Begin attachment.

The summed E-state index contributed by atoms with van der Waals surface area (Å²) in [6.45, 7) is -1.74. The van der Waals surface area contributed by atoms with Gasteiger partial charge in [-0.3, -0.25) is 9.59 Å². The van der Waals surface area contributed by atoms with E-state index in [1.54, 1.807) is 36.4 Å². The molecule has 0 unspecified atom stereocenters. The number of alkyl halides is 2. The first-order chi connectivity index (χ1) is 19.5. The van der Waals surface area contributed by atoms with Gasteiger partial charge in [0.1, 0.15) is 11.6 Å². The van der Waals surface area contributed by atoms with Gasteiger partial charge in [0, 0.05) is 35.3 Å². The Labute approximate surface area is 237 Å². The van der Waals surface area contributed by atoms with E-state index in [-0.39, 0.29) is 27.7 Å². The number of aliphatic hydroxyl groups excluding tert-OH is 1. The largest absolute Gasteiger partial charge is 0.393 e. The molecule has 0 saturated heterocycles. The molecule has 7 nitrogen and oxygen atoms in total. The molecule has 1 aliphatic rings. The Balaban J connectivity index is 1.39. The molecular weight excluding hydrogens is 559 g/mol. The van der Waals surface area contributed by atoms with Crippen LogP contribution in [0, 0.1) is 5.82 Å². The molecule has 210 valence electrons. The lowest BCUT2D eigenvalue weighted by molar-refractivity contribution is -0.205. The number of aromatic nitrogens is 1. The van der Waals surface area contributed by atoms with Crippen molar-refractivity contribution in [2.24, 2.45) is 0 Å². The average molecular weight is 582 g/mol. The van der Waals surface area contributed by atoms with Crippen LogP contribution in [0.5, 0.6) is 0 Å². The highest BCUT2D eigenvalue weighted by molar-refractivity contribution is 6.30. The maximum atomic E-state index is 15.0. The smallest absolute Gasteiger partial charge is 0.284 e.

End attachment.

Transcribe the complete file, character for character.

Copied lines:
The summed E-state index contributed by atoms with van der Waals surface area (Å²) in [6.45, 7) is -1.74. The van der Waals surface area contributed by atoms with Gasteiger partial charge in [-0.3, -0.25) is 9.59 Å². The van der Waals surface area contributed by atoms with E-state index in [1.54, 1.807) is 36.4 Å². The molecule has 0 unspecified atom stereocenters. The number of alkyl halides is 2. The first-order chi connectivity index (χ1) is 19.5. The van der Waals surface area contributed by atoms with Gasteiger partial charge in [0.1, 0.15) is 11.6 Å². The van der Waals surface area contributed by atoms with Gasteiger partial charge in [0, 0.05) is 35.3 Å². The Labute approximate surface area is 237 Å². The van der Waals surface area contributed by atoms with E-state index in [-0.39, 0.29) is 27.7 Å². The number of aliphatic hydroxyl groups excluding tert-OH is 1. The largest absolute Gasteiger partial charge is 0.393 e. The molecule has 0 saturated heterocycles. The molecule has 7 nitrogen and oxygen atoms in total. The molecule has 1 aliphatic rings. The Balaban J connectivity index is 1.39. The molecular weight excluding hydrogens is 559 g/mol. The van der Waals surface area contributed by atoms with Crippen LogP contribution in [0, 0.1) is 5.82 Å². The molecule has 210 valence electrons. The lowest BCUT2D eigenvalue weighted by molar-refractivity contribution is -0.205. The number of aromatic nitrogens is 1. The van der Waals surface area contributed by atoms with Crippen molar-refractivity contribution in [2.24, 2.45) is 0 Å². The average molecular weight is 582 g/mol. The van der Waals surface area contributed by atoms with Crippen LogP contribution in [0.5, 0.6) is 0 Å². The highest BCUT2D eigenvalue weighted by molar-refractivity contribution is 6.30. The maximum atomic E-state index is 15.0. The smallest absolute Gasteiger partial charge is 0.284 e.